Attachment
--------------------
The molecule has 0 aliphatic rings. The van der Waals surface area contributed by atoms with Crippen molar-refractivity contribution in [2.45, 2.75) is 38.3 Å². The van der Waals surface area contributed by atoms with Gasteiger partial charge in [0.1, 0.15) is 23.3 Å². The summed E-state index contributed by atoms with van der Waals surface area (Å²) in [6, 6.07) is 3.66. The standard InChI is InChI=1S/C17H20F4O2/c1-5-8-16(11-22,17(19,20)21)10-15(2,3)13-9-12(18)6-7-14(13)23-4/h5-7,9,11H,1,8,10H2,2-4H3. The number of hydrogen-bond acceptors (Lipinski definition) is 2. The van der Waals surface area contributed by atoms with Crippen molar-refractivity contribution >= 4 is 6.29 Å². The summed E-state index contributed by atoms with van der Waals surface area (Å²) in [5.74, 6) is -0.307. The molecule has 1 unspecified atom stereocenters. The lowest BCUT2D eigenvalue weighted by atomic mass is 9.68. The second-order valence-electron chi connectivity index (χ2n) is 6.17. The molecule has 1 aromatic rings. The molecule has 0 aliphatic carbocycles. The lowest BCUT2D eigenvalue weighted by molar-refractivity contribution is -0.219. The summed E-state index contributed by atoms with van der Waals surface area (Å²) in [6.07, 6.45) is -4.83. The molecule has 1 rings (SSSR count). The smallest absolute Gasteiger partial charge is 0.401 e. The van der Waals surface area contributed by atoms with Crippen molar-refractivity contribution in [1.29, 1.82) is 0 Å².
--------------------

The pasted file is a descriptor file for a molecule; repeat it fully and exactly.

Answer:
The molecule has 0 aliphatic rings. The van der Waals surface area contributed by atoms with Crippen molar-refractivity contribution in [2.45, 2.75) is 38.3 Å². The van der Waals surface area contributed by atoms with Gasteiger partial charge in [0.1, 0.15) is 23.3 Å². The summed E-state index contributed by atoms with van der Waals surface area (Å²) in [6, 6.07) is 3.66. The standard InChI is InChI=1S/C17H20F4O2/c1-5-8-16(11-22,17(19,20)21)10-15(2,3)13-9-12(18)6-7-14(13)23-4/h5-7,9,11H,1,8,10H2,2-4H3. The number of hydrogen-bond acceptors (Lipinski definition) is 2. The van der Waals surface area contributed by atoms with Crippen molar-refractivity contribution >= 4 is 6.29 Å². The summed E-state index contributed by atoms with van der Waals surface area (Å²) in [5.74, 6) is -0.307. The molecule has 1 unspecified atom stereocenters. The lowest BCUT2D eigenvalue weighted by atomic mass is 9.68. The second-order valence-electron chi connectivity index (χ2n) is 6.17. The molecule has 1 aromatic rings. The molecule has 0 aliphatic carbocycles. The lowest BCUT2D eigenvalue weighted by molar-refractivity contribution is -0.219. The summed E-state index contributed by atoms with van der Waals surface area (Å²) in [6.07, 6.45) is -4.83. The molecule has 1 rings (SSSR count). The smallest absolute Gasteiger partial charge is 0.401 e. The van der Waals surface area contributed by atoms with Crippen molar-refractivity contribution in [1.29, 1.82) is 0 Å².